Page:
US Army Launches ‘Safety Stand Up’ to Reverse ‘Trend’ of Helicopter Crashes

The US Army has ordered its aviation units to undergo additional safety training to refine their skills in avoiding fatal crashes.

The mandatory “safety stand up” was announced following 12 military helicopter crashes in a span of six months that killed 10 soldiers.

Director of Army Aviation Gen. Walter Rugen said the training will cover spatial awareness, aircraft power management, and risk mitigation at a decision-maker level.

He further stated that the move will aim to “reverse the trend,” which has resulted in serious public scrutiny about the safety of military choppers.

“We are working very hard on effective power management across a host of flight altitudes, higher temperatures, and wind conditions,” Rugen was quoted as saying. “We want to be more empowering to the force.”

‘No Stone Unturned’

According to the army, the safety stand up will only take four to six hours to complete.

It will include classified sessions on what happened during previous crashes and how to avoid them in the future.

Experts from the Combat Readiness Center will be taking part in the mandatory training to ensure that all lessons will filter down to the lowest levels of aviation units.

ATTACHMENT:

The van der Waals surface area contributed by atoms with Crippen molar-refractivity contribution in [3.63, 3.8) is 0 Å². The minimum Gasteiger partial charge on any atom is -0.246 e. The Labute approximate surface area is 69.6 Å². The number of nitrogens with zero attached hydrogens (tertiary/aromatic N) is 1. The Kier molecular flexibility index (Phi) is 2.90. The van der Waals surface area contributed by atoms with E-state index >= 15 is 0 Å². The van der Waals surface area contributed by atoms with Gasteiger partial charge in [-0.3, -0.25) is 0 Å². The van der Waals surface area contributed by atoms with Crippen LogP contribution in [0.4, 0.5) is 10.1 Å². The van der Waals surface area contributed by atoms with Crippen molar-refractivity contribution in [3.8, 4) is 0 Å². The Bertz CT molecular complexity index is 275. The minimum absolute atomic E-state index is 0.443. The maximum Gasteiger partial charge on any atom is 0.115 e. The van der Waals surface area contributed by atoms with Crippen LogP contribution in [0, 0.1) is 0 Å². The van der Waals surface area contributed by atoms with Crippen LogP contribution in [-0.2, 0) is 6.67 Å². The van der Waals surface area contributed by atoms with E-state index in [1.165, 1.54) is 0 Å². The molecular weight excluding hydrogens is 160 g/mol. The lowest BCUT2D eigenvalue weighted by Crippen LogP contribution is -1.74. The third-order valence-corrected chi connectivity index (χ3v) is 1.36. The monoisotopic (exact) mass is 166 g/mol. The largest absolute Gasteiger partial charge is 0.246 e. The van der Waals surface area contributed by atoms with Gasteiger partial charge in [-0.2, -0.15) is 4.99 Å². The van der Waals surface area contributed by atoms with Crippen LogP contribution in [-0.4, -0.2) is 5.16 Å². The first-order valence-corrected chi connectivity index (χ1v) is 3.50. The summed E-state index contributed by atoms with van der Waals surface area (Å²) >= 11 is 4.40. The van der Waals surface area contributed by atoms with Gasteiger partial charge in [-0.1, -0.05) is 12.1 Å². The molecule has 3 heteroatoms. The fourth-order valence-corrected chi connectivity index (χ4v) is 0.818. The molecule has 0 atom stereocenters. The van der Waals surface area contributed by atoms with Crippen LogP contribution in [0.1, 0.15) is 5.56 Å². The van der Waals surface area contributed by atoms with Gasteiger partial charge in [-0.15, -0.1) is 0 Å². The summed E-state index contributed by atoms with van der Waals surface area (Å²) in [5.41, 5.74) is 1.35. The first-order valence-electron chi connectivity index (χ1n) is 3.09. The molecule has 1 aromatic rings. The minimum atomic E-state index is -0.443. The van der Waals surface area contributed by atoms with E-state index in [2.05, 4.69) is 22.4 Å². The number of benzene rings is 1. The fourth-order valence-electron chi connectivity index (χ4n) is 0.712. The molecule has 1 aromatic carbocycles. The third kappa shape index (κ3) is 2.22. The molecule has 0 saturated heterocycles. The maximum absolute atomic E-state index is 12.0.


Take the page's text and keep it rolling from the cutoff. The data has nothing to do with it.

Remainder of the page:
“We understand how to train ourselves. We understand what the standards are, and we just want to make sure everybody is aware of those standards and then they’re performing to standard,” Rugen said.

“Obviously, we are leaving no stone unturned.”

Active-duty units and reserve component units will have 30 and 60 days, respectively, to complete the training.

US Army cadets
US Army cadets listening to a message from Maj. Gen. David J. Francis of the US Army Aviation Center of Excellence. Photo: Kelly Morris/US Army

‘100% Unacceptable’

The latest of the US Army helicopter crashes happened in late March when an AH-64 Apache went down during a routine training exercise, injuring two Fort Carson pilots.

The incident occurred just 48 hours after another Apache assigned to the 16th Combat Aviation Brigade plunged to the ground at a military base in Washington state.

Two pilots were injured in the crash.

In February, two AH-64s also figured in separate accidents, causing two more injuries and two deaths.

“Certainly, any loss of life is 100% unacceptable,” Rugen stressed. “Even when we have accidents where we lose the aircraft or severely damage the aircraft, we consider that unacceptable too.”

Related Articles

Back to top button